For senior Colton Chapple, it has been a slow rise to the top. Now in his fourth and final season, he finally has his starting job at quarterback.
In 2010, Chapple came in as the team’s third-string option, appearing in just a few games after two quarterbacks above him on the depth chart went down with injuries.
In 2011, he filled in as a substitute again and excelled. Against Cornell in his third week as a starter, Chapple became just the second Harvard quarterback to ever pass for over 400 yards in a single game. But Chapple wasn’t finished; the following week against Bucknell, he tossed five touchdowns in just over a half, tying a program record that was over a half century old.
But despite Chapple’s throwing eight touchdowns in six quarters, fifth-year senior Collier Winters ’11 started the last five games of the season after returning from injury, and the Crimson finished off a perfect year in conference play and took the league title.
In 2012, the job is all Chapple’s, and he now has a chance to lead the Ancient Eight’s preseason favorite to a second consecutive Ivy League title.
But Chapple’s journey to Cambridge, to Harvard Stadium, and ultimately to the starting job, dates back to the time when he was eight years old, first picking up a football with his brothers and his father as the coach.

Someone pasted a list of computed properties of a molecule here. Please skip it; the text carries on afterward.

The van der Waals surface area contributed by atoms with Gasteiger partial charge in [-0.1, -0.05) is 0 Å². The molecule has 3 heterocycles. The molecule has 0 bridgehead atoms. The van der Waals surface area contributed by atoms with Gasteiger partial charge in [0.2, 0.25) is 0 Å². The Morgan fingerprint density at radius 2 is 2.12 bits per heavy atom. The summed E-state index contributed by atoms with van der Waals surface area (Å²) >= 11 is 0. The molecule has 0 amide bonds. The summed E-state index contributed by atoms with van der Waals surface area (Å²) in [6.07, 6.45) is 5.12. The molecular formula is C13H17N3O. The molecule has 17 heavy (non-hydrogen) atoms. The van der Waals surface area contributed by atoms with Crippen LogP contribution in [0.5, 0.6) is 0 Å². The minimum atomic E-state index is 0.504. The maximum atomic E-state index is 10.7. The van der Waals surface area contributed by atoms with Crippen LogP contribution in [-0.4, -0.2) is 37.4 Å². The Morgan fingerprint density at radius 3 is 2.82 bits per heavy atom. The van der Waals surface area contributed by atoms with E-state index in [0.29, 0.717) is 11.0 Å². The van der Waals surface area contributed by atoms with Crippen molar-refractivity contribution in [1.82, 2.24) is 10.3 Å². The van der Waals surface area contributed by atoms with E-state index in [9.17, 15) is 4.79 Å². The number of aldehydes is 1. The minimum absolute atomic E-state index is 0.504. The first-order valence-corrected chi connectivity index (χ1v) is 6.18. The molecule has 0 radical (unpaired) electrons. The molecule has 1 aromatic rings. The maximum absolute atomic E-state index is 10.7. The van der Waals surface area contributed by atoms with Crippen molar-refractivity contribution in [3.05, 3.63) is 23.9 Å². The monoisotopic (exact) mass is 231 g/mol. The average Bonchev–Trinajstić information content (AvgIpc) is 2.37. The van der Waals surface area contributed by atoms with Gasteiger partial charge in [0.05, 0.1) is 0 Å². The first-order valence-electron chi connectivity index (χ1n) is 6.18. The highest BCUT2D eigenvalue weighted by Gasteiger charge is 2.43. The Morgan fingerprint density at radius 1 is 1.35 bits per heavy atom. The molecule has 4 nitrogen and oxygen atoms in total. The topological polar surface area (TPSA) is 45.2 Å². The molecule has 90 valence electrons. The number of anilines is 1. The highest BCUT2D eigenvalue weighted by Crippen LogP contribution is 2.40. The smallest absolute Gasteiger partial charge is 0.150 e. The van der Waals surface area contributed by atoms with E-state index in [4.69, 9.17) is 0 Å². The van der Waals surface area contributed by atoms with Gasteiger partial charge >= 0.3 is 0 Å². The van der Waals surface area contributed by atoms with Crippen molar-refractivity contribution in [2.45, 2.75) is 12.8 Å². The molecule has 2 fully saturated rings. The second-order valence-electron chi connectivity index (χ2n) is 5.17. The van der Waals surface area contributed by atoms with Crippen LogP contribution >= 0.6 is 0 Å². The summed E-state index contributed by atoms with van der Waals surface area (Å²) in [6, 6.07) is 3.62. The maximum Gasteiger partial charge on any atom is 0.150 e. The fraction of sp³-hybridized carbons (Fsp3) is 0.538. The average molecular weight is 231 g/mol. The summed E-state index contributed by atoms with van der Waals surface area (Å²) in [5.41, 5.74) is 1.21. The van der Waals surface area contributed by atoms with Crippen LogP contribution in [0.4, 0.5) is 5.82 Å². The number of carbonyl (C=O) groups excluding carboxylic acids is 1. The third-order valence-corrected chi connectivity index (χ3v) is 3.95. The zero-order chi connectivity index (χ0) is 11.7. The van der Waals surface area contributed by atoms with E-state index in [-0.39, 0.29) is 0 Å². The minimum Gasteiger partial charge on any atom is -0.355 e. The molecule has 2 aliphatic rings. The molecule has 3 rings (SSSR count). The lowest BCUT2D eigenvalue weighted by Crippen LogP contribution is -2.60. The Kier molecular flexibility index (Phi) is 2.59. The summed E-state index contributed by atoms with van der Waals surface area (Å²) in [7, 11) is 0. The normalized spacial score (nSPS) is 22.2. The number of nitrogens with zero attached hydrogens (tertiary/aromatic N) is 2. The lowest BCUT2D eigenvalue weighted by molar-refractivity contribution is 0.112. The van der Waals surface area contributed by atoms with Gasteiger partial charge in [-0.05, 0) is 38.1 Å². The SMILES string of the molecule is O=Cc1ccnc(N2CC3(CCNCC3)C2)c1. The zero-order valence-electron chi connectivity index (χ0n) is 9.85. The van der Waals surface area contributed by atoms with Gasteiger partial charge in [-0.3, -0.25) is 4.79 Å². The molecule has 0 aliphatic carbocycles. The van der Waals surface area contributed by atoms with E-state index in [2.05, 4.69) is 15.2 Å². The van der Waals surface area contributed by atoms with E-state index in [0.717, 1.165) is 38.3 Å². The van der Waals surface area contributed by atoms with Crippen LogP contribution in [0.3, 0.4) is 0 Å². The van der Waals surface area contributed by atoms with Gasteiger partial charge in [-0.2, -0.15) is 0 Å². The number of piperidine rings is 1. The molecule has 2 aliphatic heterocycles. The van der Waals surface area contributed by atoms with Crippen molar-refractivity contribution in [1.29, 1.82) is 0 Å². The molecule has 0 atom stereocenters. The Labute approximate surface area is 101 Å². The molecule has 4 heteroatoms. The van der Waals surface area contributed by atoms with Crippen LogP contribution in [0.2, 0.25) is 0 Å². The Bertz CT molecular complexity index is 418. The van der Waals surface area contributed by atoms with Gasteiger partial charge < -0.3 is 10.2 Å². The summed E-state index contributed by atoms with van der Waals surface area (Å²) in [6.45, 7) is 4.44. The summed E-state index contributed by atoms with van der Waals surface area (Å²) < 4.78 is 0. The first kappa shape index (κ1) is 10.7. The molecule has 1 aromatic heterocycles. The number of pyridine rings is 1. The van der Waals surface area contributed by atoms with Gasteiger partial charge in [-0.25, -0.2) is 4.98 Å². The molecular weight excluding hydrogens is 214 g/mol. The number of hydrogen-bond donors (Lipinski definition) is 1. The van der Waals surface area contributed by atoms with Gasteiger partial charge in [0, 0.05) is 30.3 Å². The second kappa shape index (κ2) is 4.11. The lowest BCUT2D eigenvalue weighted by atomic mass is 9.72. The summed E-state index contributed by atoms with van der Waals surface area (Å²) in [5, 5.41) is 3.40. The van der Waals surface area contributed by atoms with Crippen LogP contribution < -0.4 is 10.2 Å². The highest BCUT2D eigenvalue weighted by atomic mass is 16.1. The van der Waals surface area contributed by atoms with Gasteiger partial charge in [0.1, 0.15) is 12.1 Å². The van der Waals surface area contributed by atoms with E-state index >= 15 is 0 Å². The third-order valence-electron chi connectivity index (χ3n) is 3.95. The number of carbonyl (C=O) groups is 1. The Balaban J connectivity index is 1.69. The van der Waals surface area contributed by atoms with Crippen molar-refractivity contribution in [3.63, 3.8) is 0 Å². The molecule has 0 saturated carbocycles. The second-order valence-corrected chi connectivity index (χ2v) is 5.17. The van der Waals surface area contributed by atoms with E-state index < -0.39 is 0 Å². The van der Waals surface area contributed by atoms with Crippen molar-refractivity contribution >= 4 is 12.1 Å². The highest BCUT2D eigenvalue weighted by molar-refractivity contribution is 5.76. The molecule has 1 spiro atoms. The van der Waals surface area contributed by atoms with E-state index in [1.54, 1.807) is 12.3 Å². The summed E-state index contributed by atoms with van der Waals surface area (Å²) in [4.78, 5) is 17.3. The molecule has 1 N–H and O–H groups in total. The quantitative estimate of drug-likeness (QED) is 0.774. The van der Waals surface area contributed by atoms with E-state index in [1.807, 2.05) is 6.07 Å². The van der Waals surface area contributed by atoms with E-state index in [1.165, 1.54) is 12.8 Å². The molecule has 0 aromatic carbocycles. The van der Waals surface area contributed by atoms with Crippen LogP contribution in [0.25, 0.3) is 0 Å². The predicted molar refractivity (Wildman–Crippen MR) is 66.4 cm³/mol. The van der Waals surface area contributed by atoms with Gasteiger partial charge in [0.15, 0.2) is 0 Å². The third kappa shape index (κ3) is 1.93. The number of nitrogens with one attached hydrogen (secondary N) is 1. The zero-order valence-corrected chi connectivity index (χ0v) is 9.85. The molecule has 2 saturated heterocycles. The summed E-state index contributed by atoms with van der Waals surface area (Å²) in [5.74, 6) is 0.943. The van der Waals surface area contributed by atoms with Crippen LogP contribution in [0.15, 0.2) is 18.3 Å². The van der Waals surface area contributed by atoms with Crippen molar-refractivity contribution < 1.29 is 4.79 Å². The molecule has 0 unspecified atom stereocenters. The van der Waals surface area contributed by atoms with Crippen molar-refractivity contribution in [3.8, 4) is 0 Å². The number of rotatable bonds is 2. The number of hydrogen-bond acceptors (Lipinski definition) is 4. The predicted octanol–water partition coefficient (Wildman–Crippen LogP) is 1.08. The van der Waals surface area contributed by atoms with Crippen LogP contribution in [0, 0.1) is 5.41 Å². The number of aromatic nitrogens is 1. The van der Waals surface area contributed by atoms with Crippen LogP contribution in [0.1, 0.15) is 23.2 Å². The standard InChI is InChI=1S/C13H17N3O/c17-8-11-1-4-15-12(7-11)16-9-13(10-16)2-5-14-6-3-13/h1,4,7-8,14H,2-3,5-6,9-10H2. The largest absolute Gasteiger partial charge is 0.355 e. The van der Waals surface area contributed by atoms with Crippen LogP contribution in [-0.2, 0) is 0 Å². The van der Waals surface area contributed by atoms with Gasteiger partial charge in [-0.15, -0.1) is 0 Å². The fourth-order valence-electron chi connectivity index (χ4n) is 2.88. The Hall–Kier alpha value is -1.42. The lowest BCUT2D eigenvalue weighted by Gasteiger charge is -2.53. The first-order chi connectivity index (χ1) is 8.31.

Throughout his childhood, Chapple—the second of four boys in the family—worked with his three brothers and their father on drills, and Colton followed in his older brother’s footsteps by playing in high school.
Chapple says he was a good student in high school who wanted to play football in college. But Harvard was not on his radar until his senior year.
“To be honest, I never thought I’d end up here,” Chapple says. “I was a pretty good student, but the H-word was just, ‘Whoa. There’s no way. This isn’t the place for me.’”
But with the opportunity in front of him, Chapple visited Harvard in November 2008, watching The Game and meeting with his brother’s high school teammate who played for Harvard at the time. The experiences sold him on the school, and he joined Harvard football as a freshman the following fall.
Slowly over the course of his college career, he has worked his way up the quarterback depth chart. But even as the third-stringer as a sophomore and the back-up as a junior, he has already started almost a full season’s worth of games.
“Any time you have a quarterback that is [6-1] as a starter, you’re really happy,” Harvard coach Tim Murphy says. “But it’s really a big difference being the starter as opposed to the backup who’s waiting for the other guy to come back.”
Despite having thrown just one pass in three games played his freshman year, Chapple was thrust into the starting role for three games during his sophomore season after Winters and second-stringer Andrew Hatch both went down.
Looking back now, Chapple says, it was valuable—even if it’s painful to watch.
“I go back and watch film of myself sophomore year, and I really just gawk at some of the decisions I made, some of the throws I made,” Chapple says. “I feel like it was very uncharacteristic of me.”